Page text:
Art | Timeless commentary from an artistic icon

DIVISION: Arthur Boyd's Bridegroom Waiting for His Bride to Grow Up explores the issue of race in Australia, a theme still relevant today.
DIVISION: Arthur Boyd's Bridegroom Waiting for His Bride to Grow Up explores the issue of race in Australia, a theme still relevant today.

The Angry Penguins were an avant-garde movement of the mid-20th century in Australia.

Beginning in the cultish milieu of the Heide set under the patronage of John and Sunday Reed, the ‘Penguins’ included Sidney Nolan, Joy Hester, John Perceval, Albert Tucker, Danila Vassilef and Arthur Boyd.

This was a watershed moment in Australian art that pioneered innovative and distinctly Australian responses to the landscape, cityscapes and ideas of surrealism and mythology that were inextricably linked with Australian iconography.

Later, as artists began to experiment with abstraction, Arthur Boyd remained loyal to the representation of the figure, later joining a group known as the ‘Antipodeans’ with a strident brief to defend the tradition of the image in art.

Bendigo Art Gallery has a significant holding of Boyd’s work from this period with many of Boyd’s Antipodean contemporaries including John Perceval, John Brack, and Charles Blackman currently on display. Boyd painted mythological and allegorical stories drawing on classical Greek and Christian mythology embedded with a social conscious.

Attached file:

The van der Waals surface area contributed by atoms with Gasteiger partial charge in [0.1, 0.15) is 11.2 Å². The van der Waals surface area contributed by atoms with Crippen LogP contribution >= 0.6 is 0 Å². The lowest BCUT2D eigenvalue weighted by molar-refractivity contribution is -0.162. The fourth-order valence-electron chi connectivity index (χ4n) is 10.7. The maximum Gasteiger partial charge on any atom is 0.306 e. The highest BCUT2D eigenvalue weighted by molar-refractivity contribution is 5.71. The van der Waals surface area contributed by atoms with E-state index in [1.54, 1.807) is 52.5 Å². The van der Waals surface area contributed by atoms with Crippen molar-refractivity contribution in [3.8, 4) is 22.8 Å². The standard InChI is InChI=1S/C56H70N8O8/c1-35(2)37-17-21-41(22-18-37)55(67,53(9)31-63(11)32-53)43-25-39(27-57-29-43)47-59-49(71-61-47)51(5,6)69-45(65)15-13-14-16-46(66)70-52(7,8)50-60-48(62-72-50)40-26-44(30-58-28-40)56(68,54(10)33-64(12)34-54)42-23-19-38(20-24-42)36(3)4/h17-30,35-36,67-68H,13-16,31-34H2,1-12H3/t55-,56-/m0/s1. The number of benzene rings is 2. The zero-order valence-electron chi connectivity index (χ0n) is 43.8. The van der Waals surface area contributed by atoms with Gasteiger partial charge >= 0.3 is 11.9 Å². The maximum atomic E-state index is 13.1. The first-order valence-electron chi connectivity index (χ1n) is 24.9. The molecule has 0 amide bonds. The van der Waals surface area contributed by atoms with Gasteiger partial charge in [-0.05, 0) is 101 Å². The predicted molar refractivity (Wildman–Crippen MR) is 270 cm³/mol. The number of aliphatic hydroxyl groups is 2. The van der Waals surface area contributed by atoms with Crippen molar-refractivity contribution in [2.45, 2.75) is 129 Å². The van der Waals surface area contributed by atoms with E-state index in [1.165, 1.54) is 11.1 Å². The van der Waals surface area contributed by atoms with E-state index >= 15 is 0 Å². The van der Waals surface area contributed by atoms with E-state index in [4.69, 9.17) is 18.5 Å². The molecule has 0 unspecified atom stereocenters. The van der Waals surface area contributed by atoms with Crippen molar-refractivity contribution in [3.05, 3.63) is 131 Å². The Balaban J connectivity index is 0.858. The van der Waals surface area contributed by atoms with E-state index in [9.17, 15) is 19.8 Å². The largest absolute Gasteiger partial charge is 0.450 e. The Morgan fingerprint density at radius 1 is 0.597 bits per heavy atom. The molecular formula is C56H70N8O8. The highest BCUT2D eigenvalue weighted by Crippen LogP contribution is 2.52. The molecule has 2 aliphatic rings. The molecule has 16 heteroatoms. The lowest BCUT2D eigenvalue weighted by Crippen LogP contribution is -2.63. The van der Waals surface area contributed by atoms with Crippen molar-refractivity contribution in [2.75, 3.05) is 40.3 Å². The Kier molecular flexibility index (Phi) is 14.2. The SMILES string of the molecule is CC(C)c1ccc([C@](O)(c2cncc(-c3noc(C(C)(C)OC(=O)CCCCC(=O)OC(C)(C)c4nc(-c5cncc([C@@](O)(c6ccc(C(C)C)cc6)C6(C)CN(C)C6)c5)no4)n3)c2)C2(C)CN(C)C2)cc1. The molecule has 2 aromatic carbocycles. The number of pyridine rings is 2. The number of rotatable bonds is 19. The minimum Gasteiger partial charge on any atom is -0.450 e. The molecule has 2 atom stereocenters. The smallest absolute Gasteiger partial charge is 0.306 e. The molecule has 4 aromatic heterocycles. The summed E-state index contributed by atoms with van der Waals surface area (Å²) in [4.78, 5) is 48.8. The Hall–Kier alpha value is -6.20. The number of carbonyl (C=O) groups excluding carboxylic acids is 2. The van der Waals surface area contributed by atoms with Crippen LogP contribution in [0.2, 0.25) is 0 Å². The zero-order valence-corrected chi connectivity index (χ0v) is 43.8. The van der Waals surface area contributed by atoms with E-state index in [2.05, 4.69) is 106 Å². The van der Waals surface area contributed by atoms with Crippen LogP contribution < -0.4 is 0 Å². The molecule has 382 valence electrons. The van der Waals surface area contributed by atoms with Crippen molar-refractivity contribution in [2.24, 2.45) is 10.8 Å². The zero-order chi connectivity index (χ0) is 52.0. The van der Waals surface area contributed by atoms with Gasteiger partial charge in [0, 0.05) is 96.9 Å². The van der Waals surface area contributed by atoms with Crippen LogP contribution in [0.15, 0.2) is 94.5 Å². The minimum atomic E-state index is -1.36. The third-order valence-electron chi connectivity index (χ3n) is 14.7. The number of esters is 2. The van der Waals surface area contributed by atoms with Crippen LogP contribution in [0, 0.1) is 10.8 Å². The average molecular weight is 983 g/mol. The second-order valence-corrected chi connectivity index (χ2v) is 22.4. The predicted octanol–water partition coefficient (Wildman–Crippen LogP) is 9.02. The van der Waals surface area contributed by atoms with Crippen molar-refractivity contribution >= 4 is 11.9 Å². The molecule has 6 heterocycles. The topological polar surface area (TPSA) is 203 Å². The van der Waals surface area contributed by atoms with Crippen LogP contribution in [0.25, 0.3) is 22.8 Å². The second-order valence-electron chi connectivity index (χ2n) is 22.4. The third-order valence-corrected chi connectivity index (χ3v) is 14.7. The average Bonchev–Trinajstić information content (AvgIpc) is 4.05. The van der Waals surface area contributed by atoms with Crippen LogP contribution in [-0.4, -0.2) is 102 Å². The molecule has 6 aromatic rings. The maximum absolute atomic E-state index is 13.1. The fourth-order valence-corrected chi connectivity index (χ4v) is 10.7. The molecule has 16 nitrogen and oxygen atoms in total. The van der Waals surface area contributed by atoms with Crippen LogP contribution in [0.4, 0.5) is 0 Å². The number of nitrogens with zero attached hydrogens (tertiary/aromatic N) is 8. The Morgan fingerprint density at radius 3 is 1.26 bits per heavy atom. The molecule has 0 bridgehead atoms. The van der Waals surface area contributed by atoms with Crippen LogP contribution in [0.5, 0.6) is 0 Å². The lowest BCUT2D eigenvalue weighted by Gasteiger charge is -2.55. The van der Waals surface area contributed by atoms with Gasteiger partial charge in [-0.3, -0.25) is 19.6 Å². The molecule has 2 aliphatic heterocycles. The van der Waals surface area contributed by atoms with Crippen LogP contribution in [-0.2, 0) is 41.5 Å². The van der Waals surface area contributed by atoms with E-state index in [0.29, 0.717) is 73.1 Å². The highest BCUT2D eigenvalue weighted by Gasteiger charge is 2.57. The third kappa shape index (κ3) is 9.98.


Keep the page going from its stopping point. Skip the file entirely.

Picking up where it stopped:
In the 1950s, Boyd travelled throughout Central Australia and was deeply shocked by the plight of Indigenous peoples.

At the time Australia was in the midst of the devastating Stolen Generation in which children of mixed-race were systematically removed from their family homes by government agencies and placed into institutions or fostered into white families to be assimilated into Anglo-Australian culture.

Boyd was deeply affected by this and by way of a humanitarian response created the Brides series.

Painted in 1958, The Bridegroom Waiting for his Bride to Grow Up illustrates Australia’s racial divide through a fictional love story between an Indigenous man and a mixed-race bride. 

This series was exhibited in 1960 at David Zwirner in London and served to bring national concerns to an international stage.

Boyd’s Kelvinator Fridge painting Leda and the Swan is also on display.

These works also offer a broader comment of humanity and unrequited love – the figures are endlessly waiting, but also self-conscious of their own futility as they are unwittingly overcome by the bigger political and social machine.

With the world in a state of refugee crisis, whole generations are growing up in ‘limbo’ at mercy of government policy, half-a-decade on from Boyd’s paintings this theme resonates strongly today.

The gallery is open daily from 10am to 5pm.